One such occasion was his address to Civil, Naval, Military and Air Force officers of the Pakistan government at Khalaqdina hall, Karachi on 11th October, 1947.  He said: “The idea was that we should have a State in which we could live and breathe as free men and which we could develop according to our own lights and culture and where principles of Islamic social justice could find free play.” 

Just 19 days later (30th October, 1947) in a speech at a rally at the University stadium Lahore; the Quaid categorically said that “We have been the victims of a deeply-laid and well-planned conspiracy executed with utter disregard of the elementary principles of honesty, chivalry and honor. We thank Providence for giving us the courage and faith to fight these forces of evil. If we take our inspiration and guidance from the Holy Quran, the final victory, I once again say, will be ours.

Thus, Pakistan was founded on solid ideological foundation. This ideology was further communicated to the nation by the founding fathers in the form of Objective resolution. The forces of evil are till today conspiring against Pakistan. Our ignorance from our ideology and history is further complicating the situation. 

Many people not aware of Quaid’s vision for Pakistan assume that Pakistan was created to protect the cultural heritage of the Muslims. If that was the case then Quaid e Azam would not have appointed Leopold Weis as the member of “Islamic Education Board” and later as permanent representative of Pakistan to UN in New York. This Leopold Weis (Muhammad Asad) in May 1947 in his column in a magazine “Arafat” said: “It is impossible to create nationalism amongst the Muslims of India on the basis of race because Muslim nation over here is based on diversified racial background. But I am afraid that Pakistan’s ideological basis can be derailed because of another reason. That fear is because of overemphasis on “cultural heritage”. Instead of talking about “common ideological basis”; emphasis is being given on specific cultural, social norms and tradition and common economic benefits. There is no doubt that cultural norms and traditions and economic interests will play an important part in future shaping of the nation. But what needs to be remembered is that these important characteristics cannot be separated from our ideological vision”.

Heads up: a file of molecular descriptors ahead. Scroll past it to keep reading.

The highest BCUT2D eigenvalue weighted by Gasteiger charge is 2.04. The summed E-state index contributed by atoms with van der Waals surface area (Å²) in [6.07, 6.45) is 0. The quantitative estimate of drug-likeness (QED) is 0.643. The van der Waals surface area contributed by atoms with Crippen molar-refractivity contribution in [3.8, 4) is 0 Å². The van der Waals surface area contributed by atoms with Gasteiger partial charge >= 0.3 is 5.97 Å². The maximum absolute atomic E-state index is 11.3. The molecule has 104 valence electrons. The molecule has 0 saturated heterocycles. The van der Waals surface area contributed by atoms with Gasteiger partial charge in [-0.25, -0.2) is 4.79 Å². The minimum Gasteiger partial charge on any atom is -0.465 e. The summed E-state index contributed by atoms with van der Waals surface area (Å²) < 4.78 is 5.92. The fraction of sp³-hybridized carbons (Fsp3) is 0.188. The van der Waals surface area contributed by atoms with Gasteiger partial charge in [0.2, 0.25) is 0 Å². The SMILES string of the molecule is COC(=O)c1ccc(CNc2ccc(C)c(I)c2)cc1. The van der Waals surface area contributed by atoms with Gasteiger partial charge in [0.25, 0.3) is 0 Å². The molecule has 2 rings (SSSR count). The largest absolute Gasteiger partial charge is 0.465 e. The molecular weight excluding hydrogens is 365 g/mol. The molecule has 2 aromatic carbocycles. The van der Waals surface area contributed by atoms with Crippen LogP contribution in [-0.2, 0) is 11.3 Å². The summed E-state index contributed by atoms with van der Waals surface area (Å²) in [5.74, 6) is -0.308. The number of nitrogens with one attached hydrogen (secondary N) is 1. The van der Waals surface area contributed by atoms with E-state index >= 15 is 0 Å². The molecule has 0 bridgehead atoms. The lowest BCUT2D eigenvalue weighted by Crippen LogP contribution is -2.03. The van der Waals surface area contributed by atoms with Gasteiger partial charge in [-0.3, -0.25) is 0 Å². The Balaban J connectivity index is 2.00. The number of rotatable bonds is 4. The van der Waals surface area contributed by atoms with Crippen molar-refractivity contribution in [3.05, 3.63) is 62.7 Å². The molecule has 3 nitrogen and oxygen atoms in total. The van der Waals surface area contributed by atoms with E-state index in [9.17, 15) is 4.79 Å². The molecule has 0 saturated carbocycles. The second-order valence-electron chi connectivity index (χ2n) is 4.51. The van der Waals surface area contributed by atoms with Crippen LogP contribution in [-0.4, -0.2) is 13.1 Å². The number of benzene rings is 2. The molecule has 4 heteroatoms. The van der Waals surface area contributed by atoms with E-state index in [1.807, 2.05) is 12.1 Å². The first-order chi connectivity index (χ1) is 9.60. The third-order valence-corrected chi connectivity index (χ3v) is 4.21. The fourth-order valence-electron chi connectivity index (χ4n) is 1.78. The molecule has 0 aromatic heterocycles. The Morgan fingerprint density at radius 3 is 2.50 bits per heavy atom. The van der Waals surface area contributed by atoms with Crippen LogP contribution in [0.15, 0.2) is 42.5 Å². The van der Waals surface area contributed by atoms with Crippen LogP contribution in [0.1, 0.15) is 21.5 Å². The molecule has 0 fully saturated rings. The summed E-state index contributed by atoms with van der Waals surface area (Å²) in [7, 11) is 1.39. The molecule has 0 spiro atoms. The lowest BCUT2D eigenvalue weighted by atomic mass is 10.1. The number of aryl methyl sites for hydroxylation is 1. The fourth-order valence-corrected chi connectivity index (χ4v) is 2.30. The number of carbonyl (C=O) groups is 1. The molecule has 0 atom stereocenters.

So it is the strengthening of this ideological vision that will strengthen Pakistan. An ideology whose source of “inspiration and guidance is the Holy Quran”. It is this Holy book that directs us to find the best principles in the character of the Holy Prophet (Peace be upon him)
لقد کان لکم فی رسول اللہ اسوہ حسنہ